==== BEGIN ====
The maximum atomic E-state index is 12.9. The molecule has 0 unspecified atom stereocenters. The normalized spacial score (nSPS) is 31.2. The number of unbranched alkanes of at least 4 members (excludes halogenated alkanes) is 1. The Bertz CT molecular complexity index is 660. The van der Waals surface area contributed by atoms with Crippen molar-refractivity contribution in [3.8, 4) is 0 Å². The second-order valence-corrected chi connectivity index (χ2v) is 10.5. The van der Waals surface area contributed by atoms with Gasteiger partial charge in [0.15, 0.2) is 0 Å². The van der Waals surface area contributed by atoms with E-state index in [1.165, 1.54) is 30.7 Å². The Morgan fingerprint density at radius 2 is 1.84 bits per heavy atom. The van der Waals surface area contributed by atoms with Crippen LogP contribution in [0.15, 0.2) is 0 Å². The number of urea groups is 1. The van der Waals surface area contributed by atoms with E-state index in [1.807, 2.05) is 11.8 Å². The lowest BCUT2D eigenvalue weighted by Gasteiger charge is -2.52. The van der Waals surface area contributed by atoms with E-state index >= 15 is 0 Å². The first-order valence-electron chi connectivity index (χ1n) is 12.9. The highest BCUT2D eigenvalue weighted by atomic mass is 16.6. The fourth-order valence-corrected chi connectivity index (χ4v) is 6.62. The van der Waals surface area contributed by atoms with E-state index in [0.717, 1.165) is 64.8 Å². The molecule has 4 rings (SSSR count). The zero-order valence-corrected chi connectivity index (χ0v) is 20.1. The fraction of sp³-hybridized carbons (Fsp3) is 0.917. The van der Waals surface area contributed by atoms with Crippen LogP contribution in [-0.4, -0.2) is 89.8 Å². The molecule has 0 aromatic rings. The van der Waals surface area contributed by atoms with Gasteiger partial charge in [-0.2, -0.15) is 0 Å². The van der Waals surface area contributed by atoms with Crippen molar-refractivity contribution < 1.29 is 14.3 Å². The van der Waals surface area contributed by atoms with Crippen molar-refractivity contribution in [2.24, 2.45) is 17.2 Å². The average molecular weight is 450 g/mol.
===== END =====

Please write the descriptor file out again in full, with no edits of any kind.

The maximum atomic E-state index is 12.9. The molecule has 0 unspecified atom stereocenters. The normalized spacial score (nSPS) is 31.2. The number of unbranched alkanes of at least 4 members (excludes halogenated alkanes) is 1. The Bertz CT molecular complexity index is 660. The van der Waals surface area contributed by atoms with Crippen molar-refractivity contribution in [3.8, 4) is 0 Å². The second-order valence-corrected chi connectivity index (χ2v) is 10.5. The van der Waals surface area contributed by atoms with Gasteiger partial charge in [0.15, 0.2) is 0 Å². The van der Waals surface area contributed by atoms with E-state index in [1.165, 1.54) is 30.7 Å². The Morgan fingerprint density at radius 2 is 1.84 bits per heavy atom. The van der Waals surface area contributed by atoms with Crippen LogP contribution in [0.15, 0.2) is 0 Å². The number of urea groups is 1. The van der Waals surface area contributed by atoms with E-state index in [1.807, 2.05) is 11.8 Å². The lowest BCUT2D eigenvalue weighted by Gasteiger charge is -2.52. The van der Waals surface area contributed by atoms with E-state index >= 15 is 0 Å². The first-order valence-electron chi connectivity index (χ1n) is 12.9. The highest BCUT2D eigenvalue weighted by atomic mass is 16.6. The fourth-order valence-corrected chi connectivity index (χ4v) is 6.62. The van der Waals surface area contributed by atoms with E-state index in [0.717, 1.165) is 64.8 Å². The molecule has 4 rings (SSSR count). The zero-order valence-corrected chi connectivity index (χ0v) is 20.1. The fraction of sp³-hybridized carbons (Fsp3) is 0.917. The van der Waals surface area contributed by atoms with Crippen LogP contribution in [-0.4, -0.2) is 89.8 Å². The molecule has 0 aromatic rings. The van der Waals surface area contributed by atoms with Gasteiger partial charge in [-0.2, -0.15) is 0 Å². The van der Waals surface area contributed by atoms with Crippen molar-refractivity contribution < 1.29 is 14.3 Å². The van der Waals surface area contributed by atoms with Crippen molar-refractivity contribution in [2.24, 2.45) is 17.2 Å². The average molecular weight is 450 g/mol.